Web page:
This unusual-looking frog looks like a turtle that has lost its shell. It has a short, blunt snout, little beady eyes, and short, fat limbs. It lives underground in burrows in sandy soil and chambers in termite colonies, upon which it feeds. During a few rainy nights in summer they emerge, mate, then then burrow underground where the eggs are laid. Four to six months later the eggs hatch as fully formed froglets. The Turtle frog only lives in the coastal plains and woodlands of extreme Southwestern Australia.

2 years ago


This Surinam toad is the world’s flattest amphibian—in fact, it looks like the victim of an unfortunate road accident. Yet this frog’s unusual shape helps hide it among the leaves and plant debris in the streams they inhabit in the Amazon River Basin of South America. Like some of the other frogs above, they have an amazing reproductive strategy: after the female lays eggs the male attaches them to the female’s back. They stick to her skin, which grows to form pockets over them, giving her a honeycomb appearance. The tadpoles grow within these pockets and emerge as toadlets after 20 weeks.

2 years ago


Some Amazon villagers wear high leather boots called botas escuerzas to repel attacks by the highly territorial Amazon horned frog.

The first thing that stands out about the Amazon horned frog is its size. These rotund amphibians can grow to 8 inches (20 centimeters) in length and would cover a good-size tea saucer. They are found in freshwater marshes and pools throughout the Amazon Basin, from Colombia to Brazil. Amazon horned frogs achieve their enormous girth by being generally indiscriminate about what they eat. Typical ambush predators, they squeeze their bodies into the forest substrate or leaf litter so only their heads protrude. When anything smaller than their own bodies happens by, they spring from the mud and swallow their prey whole, locking it in their jaws with their sharp teeth. They are aggressively territorial and voracious to a fault. Some have been found dead in the wild with the remains of an impossible-to-ingest victim still protruding from their mouths. Their ravenous appetite and huge mouths have earned them and other horned frogs the pet-trade nickname "Pac Man frogs." Females are generally larger than males, but males are more ornately colored, ranging from dark green to lime-colored. Females are usually tan. Scientists are unsure what purpose their namesake horns serve, but it is likely they aid in camouflage, resembling leaf stems in the wild.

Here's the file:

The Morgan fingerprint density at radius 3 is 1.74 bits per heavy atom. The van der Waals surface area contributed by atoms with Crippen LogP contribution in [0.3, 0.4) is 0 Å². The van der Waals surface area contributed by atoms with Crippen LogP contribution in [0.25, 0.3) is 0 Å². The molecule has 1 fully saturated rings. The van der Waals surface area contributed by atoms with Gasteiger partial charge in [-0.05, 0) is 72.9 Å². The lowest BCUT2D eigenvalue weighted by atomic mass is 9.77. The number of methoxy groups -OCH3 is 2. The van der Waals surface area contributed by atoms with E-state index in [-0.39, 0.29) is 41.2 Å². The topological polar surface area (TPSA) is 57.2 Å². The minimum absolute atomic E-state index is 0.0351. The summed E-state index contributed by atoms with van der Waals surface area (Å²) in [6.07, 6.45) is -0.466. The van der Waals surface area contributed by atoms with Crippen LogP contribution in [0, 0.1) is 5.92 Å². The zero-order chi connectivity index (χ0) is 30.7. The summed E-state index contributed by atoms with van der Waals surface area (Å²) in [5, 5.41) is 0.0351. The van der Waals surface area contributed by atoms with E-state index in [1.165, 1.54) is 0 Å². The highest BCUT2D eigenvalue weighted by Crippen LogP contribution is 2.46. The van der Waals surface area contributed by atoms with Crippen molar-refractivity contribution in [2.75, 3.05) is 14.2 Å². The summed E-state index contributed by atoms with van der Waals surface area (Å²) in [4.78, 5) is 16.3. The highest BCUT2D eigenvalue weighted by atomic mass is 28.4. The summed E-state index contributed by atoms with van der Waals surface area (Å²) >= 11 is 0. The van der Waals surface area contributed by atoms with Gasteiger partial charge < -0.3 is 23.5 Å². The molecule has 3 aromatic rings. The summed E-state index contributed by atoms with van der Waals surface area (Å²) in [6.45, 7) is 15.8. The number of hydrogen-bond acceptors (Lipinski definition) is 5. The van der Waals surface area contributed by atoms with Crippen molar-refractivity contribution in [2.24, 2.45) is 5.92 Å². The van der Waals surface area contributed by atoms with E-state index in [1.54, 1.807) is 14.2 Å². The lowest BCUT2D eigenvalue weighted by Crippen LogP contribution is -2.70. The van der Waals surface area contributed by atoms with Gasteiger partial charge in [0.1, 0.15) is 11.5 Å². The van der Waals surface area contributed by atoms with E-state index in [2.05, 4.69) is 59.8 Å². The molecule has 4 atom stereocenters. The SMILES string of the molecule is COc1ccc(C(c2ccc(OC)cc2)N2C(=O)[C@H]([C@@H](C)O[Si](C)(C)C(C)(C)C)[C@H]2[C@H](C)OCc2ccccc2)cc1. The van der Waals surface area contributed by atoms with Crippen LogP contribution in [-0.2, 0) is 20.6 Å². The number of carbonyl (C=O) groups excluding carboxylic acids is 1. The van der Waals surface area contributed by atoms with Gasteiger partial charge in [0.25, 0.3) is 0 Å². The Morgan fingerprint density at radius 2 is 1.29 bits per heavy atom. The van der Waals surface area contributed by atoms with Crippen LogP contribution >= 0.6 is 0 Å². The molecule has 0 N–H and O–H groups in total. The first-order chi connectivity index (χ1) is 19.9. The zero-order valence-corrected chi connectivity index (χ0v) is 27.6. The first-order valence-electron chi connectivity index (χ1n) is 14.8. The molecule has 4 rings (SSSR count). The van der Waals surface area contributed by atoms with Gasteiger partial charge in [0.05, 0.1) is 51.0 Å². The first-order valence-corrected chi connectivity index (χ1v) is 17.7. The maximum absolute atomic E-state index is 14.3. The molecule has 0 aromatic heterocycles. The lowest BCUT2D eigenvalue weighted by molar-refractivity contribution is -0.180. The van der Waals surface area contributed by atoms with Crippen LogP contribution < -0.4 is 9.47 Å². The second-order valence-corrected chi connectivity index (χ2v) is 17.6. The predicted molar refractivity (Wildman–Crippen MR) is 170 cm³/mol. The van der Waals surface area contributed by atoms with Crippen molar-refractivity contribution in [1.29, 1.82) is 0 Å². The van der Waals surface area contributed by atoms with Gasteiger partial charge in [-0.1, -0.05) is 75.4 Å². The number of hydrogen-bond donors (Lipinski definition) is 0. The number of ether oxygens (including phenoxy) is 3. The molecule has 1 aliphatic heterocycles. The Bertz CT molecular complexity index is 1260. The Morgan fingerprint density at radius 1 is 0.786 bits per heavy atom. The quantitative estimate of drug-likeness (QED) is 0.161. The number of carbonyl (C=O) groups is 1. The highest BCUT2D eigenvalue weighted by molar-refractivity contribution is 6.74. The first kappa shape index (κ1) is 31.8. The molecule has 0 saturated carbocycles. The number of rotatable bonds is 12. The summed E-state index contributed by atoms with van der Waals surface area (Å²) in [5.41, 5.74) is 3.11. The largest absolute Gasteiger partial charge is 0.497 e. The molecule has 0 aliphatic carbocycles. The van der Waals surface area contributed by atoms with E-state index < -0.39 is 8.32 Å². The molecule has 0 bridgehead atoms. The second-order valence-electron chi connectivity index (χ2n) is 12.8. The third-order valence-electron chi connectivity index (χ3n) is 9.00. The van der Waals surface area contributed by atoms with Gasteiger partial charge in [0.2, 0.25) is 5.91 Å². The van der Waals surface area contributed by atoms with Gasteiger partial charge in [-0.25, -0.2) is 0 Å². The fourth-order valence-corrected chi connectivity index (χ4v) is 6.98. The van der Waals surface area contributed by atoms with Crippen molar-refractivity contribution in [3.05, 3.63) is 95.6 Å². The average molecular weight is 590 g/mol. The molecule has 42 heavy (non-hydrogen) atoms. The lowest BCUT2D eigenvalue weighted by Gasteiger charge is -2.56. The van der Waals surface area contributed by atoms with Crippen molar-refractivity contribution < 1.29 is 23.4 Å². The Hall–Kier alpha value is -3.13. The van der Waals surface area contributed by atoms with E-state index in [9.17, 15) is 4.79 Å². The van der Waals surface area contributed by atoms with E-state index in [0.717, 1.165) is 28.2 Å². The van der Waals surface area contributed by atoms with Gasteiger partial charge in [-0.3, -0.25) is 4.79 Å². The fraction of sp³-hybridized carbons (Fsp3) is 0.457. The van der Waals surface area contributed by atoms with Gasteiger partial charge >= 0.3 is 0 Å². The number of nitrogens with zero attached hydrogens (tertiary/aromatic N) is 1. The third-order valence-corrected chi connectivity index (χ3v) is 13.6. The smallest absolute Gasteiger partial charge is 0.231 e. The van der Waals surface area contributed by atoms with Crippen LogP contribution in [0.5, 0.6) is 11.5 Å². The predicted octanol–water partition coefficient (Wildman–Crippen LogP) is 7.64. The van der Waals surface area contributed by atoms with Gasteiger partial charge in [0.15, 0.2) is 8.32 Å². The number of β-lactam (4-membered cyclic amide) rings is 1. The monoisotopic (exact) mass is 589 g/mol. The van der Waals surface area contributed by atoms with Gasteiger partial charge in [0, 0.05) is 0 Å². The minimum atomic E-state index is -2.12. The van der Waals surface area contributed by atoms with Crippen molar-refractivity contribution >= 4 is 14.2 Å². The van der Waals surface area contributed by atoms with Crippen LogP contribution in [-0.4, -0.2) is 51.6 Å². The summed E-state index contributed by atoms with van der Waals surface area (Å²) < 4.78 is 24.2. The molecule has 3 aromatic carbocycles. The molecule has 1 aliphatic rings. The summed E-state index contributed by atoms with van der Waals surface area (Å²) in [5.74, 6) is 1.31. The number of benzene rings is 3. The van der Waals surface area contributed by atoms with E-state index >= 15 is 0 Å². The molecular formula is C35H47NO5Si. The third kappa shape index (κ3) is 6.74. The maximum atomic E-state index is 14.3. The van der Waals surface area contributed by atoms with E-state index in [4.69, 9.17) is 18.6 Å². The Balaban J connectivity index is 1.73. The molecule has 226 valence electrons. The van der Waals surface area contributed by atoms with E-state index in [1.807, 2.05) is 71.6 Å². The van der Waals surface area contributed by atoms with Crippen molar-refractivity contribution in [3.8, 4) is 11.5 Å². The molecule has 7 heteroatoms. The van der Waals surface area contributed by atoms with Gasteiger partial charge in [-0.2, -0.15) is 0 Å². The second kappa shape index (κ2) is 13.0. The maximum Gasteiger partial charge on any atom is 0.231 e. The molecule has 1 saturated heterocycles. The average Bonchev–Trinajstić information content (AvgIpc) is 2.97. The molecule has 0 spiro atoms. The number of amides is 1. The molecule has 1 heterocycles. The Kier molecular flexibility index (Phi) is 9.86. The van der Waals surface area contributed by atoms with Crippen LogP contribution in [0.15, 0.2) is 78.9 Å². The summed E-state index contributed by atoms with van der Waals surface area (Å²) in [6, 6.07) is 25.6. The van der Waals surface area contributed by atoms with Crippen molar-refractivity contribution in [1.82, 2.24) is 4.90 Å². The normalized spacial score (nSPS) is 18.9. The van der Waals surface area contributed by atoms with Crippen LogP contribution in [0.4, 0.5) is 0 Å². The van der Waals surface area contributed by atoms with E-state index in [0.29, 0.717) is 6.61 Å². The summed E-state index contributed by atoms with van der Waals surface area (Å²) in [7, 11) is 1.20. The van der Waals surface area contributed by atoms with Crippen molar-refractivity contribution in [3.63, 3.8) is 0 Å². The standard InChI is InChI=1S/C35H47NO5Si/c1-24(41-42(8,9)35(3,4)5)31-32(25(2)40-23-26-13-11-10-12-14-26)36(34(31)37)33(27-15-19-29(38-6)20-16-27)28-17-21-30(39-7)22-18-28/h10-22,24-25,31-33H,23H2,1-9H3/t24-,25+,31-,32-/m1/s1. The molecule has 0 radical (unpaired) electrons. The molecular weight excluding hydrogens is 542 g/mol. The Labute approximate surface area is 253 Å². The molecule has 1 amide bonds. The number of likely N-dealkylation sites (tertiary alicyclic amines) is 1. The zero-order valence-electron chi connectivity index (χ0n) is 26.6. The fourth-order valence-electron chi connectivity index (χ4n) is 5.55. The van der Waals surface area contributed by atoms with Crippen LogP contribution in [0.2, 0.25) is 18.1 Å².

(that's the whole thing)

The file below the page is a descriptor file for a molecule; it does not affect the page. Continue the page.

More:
2 years ago


Native to the Americas, the venomous cane toad was brought to Queensland, Australia, in the 1930s in an unsuccessful attempt to reduce destructive beetle populations.

The much maligned venomous cane toads earned their bad reputation shortly after being released into the Australian ecology in 1935 with the hope that they would control the destructive cane beetle population. They turned out to be failures at controlling beetles, but remarkably successful at reproducing and spreading themselves. About 3,000 cane toads were released in the sugarcane plantations of north Queensland in 1935. They now number well into the millions, and their still expanding range covers thousands of square miles in northeastern Australia.